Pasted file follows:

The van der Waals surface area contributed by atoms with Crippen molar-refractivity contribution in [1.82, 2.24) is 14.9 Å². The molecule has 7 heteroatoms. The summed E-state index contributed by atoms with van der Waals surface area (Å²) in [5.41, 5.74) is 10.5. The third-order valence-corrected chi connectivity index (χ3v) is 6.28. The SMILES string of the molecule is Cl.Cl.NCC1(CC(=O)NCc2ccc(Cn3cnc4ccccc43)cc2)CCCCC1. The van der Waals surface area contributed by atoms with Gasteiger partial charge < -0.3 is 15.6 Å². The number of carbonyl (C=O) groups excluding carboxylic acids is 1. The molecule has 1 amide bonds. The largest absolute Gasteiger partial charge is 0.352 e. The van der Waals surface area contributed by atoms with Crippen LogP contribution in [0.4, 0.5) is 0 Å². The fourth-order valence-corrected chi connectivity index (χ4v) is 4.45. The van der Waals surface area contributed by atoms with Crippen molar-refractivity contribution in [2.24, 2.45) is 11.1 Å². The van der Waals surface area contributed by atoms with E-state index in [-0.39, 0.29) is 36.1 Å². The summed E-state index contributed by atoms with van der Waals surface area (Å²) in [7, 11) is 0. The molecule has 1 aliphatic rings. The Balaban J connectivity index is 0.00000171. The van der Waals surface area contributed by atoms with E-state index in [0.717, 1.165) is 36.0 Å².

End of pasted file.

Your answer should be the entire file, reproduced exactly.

The van der Waals surface area contributed by atoms with Crippen molar-refractivity contribution in [1.82, 2.24) is 14.9 Å². The molecule has 7 heteroatoms. The summed E-state index contributed by atoms with van der Waals surface area (Å²) in [5.41, 5.74) is 10.5. The third-order valence-corrected chi connectivity index (χ3v) is 6.28. The SMILES string of the molecule is Cl.Cl.NCC1(CC(=O)NCc2ccc(Cn3cnc4ccccc43)cc2)CCCCC1. The van der Waals surface area contributed by atoms with Gasteiger partial charge < -0.3 is 15.6 Å². The number of carbonyl (C=O) groups excluding carboxylic acids is 1. The molecule has 1 amide bonds. The largest absolute Gasteiger partial charge is 0.352 e. The van der Waals surface area contributed by atoms with Crippen LogP contribution in [0.4, 0.5) is 0 Å². The fourth-order valence-corrected chi connectivity index (χ4v) is 4.45. The van der Waals surface area contributed by atoms with Crippen molar-refractivity contribution in [2.24, 2.45) is 11.1 Å². The van der Waals surface area contributed by atoms with E-state index in [-0.39, 0.29) is 36.1 Å². The summed E-state index contributed by atoms with van der Waals surface area (Å²) in [7, 11) is 0. The molecule has 1 aliphatic rings. The Balaban J connectivity index is 0.00000171. The van der Waals surface area contributed by atoms with E-state index in [0.717, 1.165) is 36.0 Å².